What’s cool here is that we’re not dealing with the minutiae of user sign-ups, dwell time, journey, failure rate, etc. Instead, we’ll measure their interactions. Devil’s advocate could suggest that a frustrated user could endlessly ‘interact’ with the service without achieving anything of value, so I’m not suggesting the live service only has a single measurement.

The user goals 

The end-user, whether human or other digital services, is the reason the product is being built. It may sit within a legal or regulatory requirement, but these are vehicles for encapsulating a user’s need. The craft of discovering and documenting user goals is beyond the scope of this post, but the outcomes from this exercise are the principal way we determine what we should build.

We like to describe user goals as ‘user stories’. These are beautifully crafted works of art that Business Analysts spend decades perfecting on misty mountaintops as Haikus that conform to the meter of: negotiable, valuable, estimable, small and testable.

At the coalface of a 20-week project working under COVID-19 restrictions, we’re more pragmatic. A user story fits on a rectangular post-it note when written with a blunt sharpie, preferably in legible handwriting. 

The value they have is that they describe a manageable chunk of value to the user. With enough of these written, we can prioritise them against the north star using the team’s knowledge, any domain experts we can persuade to attend.

The end of the beginning

We’ve not written a line of code yet, so many unknowns remain to be discovered. We’ve spent as little time as possible doing this, so we can optimistically reckon on having missed 20% (Pareto principle) of the user needs. We’re also aware that pivots are likely to occur, such as a global pandemic, which will affect the project.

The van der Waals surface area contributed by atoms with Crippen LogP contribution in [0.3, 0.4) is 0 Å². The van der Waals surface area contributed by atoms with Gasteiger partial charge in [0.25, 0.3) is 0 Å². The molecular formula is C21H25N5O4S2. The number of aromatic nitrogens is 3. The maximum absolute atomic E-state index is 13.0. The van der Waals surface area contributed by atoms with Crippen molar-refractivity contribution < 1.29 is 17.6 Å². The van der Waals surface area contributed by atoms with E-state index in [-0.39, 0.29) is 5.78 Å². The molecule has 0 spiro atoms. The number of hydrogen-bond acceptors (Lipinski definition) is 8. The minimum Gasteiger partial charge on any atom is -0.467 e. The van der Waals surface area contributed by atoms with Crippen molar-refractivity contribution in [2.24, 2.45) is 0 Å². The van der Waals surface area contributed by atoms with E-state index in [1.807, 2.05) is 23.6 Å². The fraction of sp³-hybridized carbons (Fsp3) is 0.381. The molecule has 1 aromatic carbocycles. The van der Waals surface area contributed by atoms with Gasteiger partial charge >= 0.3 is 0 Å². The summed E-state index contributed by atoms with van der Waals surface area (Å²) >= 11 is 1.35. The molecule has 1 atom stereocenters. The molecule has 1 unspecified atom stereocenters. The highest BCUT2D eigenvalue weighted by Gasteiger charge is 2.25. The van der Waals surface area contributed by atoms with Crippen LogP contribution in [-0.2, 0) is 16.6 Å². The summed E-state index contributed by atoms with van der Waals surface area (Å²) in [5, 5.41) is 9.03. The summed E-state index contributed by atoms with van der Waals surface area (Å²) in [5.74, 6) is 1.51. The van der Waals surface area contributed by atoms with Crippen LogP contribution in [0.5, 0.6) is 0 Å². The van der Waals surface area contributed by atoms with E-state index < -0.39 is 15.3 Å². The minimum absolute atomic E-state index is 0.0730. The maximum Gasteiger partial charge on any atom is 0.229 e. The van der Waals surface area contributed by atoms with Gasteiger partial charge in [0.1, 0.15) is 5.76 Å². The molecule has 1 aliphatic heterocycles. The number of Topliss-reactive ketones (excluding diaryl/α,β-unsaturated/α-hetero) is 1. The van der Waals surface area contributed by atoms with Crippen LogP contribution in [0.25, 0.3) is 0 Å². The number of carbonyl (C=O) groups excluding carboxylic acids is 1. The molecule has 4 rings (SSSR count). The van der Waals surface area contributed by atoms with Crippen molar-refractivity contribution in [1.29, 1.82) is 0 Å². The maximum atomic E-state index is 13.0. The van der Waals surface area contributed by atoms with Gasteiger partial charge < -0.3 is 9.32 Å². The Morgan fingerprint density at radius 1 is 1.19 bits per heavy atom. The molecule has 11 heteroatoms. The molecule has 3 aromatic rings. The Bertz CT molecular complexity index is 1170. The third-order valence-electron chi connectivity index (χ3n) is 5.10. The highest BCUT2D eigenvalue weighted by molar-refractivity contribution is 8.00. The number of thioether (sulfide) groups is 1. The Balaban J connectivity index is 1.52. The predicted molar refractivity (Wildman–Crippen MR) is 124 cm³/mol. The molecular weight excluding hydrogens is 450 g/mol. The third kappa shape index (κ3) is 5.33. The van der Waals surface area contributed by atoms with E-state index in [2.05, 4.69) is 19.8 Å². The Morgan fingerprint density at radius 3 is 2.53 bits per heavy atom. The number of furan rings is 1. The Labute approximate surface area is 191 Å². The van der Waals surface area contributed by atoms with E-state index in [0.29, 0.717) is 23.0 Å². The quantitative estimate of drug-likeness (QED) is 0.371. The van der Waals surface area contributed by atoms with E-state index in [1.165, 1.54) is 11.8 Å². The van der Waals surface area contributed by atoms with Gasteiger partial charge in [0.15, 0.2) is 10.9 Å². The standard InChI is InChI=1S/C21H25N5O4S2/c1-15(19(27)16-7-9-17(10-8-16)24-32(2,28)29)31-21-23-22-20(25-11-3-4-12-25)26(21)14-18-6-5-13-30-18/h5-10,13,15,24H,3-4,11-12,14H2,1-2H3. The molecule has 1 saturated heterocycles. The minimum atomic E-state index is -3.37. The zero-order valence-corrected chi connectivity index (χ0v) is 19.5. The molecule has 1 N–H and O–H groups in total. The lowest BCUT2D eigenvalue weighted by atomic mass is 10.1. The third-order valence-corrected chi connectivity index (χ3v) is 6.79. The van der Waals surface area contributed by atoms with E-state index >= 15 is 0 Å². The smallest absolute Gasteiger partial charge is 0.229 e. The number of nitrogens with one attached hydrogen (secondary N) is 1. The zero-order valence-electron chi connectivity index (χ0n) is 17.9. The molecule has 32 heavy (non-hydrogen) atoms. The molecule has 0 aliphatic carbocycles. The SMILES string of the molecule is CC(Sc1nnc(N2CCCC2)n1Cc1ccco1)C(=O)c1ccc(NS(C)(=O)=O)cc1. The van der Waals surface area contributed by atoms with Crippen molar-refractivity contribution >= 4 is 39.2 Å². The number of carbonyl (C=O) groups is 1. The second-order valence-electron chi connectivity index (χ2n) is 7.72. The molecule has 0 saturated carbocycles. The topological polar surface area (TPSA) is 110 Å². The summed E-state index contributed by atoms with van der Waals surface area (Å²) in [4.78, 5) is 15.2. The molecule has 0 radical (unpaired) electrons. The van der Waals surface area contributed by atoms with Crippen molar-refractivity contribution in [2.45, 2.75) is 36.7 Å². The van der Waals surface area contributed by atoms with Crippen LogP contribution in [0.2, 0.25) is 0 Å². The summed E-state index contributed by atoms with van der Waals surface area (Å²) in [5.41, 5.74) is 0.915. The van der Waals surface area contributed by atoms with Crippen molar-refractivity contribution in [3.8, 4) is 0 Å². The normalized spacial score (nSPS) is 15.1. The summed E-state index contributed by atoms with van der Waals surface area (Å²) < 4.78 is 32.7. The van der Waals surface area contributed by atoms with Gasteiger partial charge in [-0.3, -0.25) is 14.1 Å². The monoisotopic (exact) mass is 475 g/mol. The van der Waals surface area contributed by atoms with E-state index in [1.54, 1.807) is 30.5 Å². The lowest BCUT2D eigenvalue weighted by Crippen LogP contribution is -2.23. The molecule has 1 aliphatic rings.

However, we have a strong direction of travel and a backlog of user stories that are prioritised. 

Given the cyclical nature of agile development principles, we’re able to return to our original assumptions regularly and evolve it to meet emerging needs. One legitimate criticism of agile development is that it can lose direction, as all goals are short term. However, with a North star in place and an understanding of how to use it, the direction is strongly defined.

Final thoughts

I’ve skipped over lots of details. There are dozens of workshop methods, diagrams, and structures that make a methodology like this work, so please believe that there are no ‘leaps of faith’ required. 

In summary, a project is an expression of a need. They’re normally couched in the language of the organization that identified the need. It can take a great deal of unpacking and discovery of the ‘world’ where the project resides, however by helping the project team to collaboratively discover, identify, collate and rank what they should do, enables them to perform effectively and happily.

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About the Author

Andreas England